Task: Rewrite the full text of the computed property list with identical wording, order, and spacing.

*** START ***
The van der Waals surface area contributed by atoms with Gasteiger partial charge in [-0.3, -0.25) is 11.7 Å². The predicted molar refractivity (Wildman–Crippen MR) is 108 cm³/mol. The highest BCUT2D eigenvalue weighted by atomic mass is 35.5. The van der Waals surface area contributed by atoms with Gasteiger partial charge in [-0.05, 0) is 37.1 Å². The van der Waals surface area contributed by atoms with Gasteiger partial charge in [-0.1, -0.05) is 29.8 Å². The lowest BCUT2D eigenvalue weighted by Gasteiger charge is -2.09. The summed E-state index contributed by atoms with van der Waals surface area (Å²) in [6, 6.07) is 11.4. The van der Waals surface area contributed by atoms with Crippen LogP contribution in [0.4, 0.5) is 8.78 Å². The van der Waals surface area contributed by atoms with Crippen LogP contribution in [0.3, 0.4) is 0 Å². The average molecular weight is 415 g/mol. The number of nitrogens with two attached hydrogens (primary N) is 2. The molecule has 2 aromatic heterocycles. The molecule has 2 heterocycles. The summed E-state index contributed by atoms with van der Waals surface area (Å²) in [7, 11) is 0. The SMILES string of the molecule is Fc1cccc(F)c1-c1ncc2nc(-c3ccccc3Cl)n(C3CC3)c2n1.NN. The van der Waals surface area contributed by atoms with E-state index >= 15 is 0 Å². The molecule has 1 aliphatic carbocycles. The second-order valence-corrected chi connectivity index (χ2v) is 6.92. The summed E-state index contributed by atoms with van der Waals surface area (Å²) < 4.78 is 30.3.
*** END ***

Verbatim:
The van der Waals surface area contributed by atoms with Gasteiger partial charge in [-0.3, -0.25) is 11.7 Å². The predicted molar refractivity (Wildman–Crippen MR) is 108 cm³/mol. The highest BCUT2D eigenvalue weighted by atomic mass is 35.5. The van der Waals surface area contributed by atoms with Gasteiger partial charge in [-0.05, 0) is 37.1 Å². The van der Waals surface area contributed by atoms with Gasteiger partial charge in [-0.1, -0.05) is 29.8 Å². The lowest BCUT2D eigenvalue weighted by Gasteiger charge is -2.09. The summed E-state index contributed by atoms with van der Waals surface area (Å²) in [6, 6.07) is 11.4. The van der Waals surface area contributed by atoms with Crippen LogP contribution in [0.4, 0.5) is 8.78 Å². The van der Waals surface area contributed by atoms with Crippen LogP contribution in [0.3, 0.4) is 0 Å². The average molecular weight is 415 g/mol. The number of nitrogens with two attached hydrogens (primary N) is 2. The molecule has 2 aromatic heterocycles. The molecule has 2 heterocycles. The summed E-state index contributed by atoms with van der Waals surface area (Å²) in [7, 11) is 0. The SMILES string of the molecule is Fc1cccc(F)c1-c1ncc2nc(-c3ccccc3Cl)n(C3CC3)c2n1.NN. The van der Waals surface area contributed by atoms with E-state index >= 15 is 0 Å². The molecule has 1 aliphatic carbocycles. The second-order valence-corrected chi connectivity index (χ2v) is 6.92. The summed E-state index contributed by atoms with van der Waals surface area (Å²) < 4.78 is 30.3.